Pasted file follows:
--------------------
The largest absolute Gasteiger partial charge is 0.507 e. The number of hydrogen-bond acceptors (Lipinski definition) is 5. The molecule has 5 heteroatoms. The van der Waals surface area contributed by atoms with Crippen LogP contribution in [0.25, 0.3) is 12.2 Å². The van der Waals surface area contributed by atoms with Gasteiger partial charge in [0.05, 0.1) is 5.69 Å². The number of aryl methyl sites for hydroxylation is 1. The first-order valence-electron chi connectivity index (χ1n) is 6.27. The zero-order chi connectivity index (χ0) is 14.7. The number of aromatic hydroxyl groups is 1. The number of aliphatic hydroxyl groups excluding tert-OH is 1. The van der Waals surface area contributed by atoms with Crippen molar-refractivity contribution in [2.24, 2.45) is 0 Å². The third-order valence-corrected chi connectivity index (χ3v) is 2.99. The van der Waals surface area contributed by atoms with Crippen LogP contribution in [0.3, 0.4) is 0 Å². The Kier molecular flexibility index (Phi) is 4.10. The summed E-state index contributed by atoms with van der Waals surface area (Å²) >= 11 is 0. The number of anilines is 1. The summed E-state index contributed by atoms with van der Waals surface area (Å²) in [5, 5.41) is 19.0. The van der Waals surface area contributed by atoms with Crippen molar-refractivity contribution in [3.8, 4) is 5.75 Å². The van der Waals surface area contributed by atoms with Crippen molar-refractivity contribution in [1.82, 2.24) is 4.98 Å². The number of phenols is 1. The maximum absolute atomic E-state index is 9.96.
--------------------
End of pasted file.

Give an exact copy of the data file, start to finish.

The largest absolute Gasteiger partial charge is 0.507 e. The number of hydrogen-bond acceptors (Lipinski definition) is 5. The molecule has 5 heteroatoms. The van der Waals surface area contributed by atoms with Crippen LogP contribution in [0.25, 0.3) is 12.2 Å². The van der Waals surface area contributed by atoms with Gasteiger partial charge in [0.05, 0.1) is 5.69 Å². The number of aryl methyl sites for hydroxylation is 1. The first-order valence-electron chi connectivity index (χ1n) is 6.27. The zero-order chi connectivity index (χ0) is 14.7. The number of aromatic hydroxyl groups is 1. The number of aliphatic hydroxyl groups excluding tert-OH is 1. The van der Waals surface area contributed by atoms with Crippen molar-refractivity contribution in [2.24, 2.45) is 0 Å². The third-order valence-corrected chi connectivity index (χ3v) is 2.99. The van der Waals surface area contributed by atoms with Crippen LogP contribution in [0.3, 0.4) is 0 Å². The Kier molecular flexibility index (Phi) is 4.10. The summed E-state index contributed by atoms with van der Waals surface area (Å²) >= 11 is 0. The number of anilines is 1. The summed E-state index contributed by atoms with van der Waals surface area (Å²) in [5, 5.41) is 19.0. The van der Waals surface area contributed by atoms with Crippen molar-refractivity contribution in [3.8, 4) is 5.75 Å². The van der Waals surface area contributed by atoms with Crippen molar-refractivity contribution in [1.82, 2.24) is 4.98 Å². The number of phenols is 1. The maximum absolute atomic E-state index is 9.96.